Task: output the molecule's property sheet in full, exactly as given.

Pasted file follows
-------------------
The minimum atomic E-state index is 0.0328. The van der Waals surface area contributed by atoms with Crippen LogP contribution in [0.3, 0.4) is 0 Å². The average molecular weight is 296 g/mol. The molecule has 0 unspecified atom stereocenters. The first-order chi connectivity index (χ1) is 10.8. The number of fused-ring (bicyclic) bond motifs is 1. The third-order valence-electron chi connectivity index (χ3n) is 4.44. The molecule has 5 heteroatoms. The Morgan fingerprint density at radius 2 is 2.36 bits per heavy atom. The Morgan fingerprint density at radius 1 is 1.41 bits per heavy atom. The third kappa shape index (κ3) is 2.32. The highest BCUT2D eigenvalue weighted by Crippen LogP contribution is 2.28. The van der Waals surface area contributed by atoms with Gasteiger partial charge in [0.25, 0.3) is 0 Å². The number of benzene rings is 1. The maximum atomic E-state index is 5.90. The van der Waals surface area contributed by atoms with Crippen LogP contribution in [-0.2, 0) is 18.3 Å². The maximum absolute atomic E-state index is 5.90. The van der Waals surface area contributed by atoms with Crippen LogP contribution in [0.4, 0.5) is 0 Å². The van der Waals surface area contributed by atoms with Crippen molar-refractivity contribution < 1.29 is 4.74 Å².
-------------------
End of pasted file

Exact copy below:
The minimum atomic E-state index is 0.0328. The van der Waals surface area contributed by atoms with Crippen LogP contribution in [0.3, 0.4) is 0 Å². The average molecular weight is 296 g/mol. The molecule has 0 unspecified atom stereocenters. The first-order chi connectivity index (χ1) is 10.8. The number of fused-ring (bicyclic) bond motifs is 1. The third-order valence-electron chi connectivity index (χ3n) is 4.44. The molecule has 5 heteroatoms. The Morgan fingerprint density at radius 2 is 2.36 bits per heavy atom. The Morgan fingerprint density at radius 1 is 1.41 bits per heavy atom. The third kappa shape index (κ3) is 2.32. The highest BCUT2D eigenvalue weighted by Crippen LogP contribution is 2.28. The van der Waals surface area contributed by atoms with Gasteiger partial charge in [0.25, 0.3) is 0 Å². The number of benzene rings is 1. The maximum atomic E-state index is 5.90. The van der Waals surface area contributed by atoms with Crippen LogP contribution in [-0.2, 0) is 18.3 Å². The maximum absolute atomic E-state index is 5.90. The van der Waals surface area contributed by atoms with Crippen LogP contribution in [0.4, 0.5) is 0 Å². The van der Waals surface area contributed by atoms with Crippen molar-refractivity contribution < 1.29 is 4.74 Å².